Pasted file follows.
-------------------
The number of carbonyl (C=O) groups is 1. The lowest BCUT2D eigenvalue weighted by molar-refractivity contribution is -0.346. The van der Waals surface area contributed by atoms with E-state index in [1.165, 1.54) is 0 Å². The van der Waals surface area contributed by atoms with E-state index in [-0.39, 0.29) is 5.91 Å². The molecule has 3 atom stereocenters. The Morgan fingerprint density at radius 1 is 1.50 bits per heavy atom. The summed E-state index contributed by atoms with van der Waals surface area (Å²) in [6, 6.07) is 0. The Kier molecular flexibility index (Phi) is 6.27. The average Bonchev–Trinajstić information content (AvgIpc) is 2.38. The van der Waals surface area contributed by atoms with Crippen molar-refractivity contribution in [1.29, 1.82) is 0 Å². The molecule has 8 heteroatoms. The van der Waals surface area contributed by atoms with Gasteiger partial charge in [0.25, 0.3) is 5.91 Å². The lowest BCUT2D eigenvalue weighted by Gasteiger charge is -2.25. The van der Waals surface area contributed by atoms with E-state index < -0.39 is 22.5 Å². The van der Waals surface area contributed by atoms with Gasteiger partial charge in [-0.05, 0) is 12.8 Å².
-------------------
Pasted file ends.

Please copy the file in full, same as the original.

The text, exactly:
The number of carbonyl (C=O) groups is 1. The lowest BCUT2D eigenvalue weighted by molar-refractivity contribution is -0.346. The van der Waals surface area contributed by atoms with E-state index in [1.165, 1.54) is 0 Å². The van der Waals surface area contributed by atoms with E-state index in [-0.39, 0.29) is 5.91 Å². The molecule has 3 atom stereocenters. The Morgan fingerprint density at radius 1 is 1.50 bits per heavy atom. The summed E-state index contributed by atoms with van der Waals surface area (Å²) in [6, 6.07) is 0. The Kier molecular flexibility index (Phi) is 6.27. The average Bonchev–Trinajstić information content (AvgIpc) is 2.38. The van der Waals surface area contributed by atoms with Crippen molar-refractivity contribution in [1.29, 1.82) is 0 Å². The molecule has 8 heteroatoms. The van der Waals surface area contributed by atoms with Gasteiger partial charge in [0.25, 0.3) is 5.91 Å². The lowest BCUT2D eigenvalue weighted by Gasteiger charge is -2.25. The van der Waals surface area contributed by atoms with E-state index < -0.39 is 22.5 Å². The van der Waals surface area contributed by atoms with Gasteiger partial charge in [-0.05, 0) is 12.8 Å².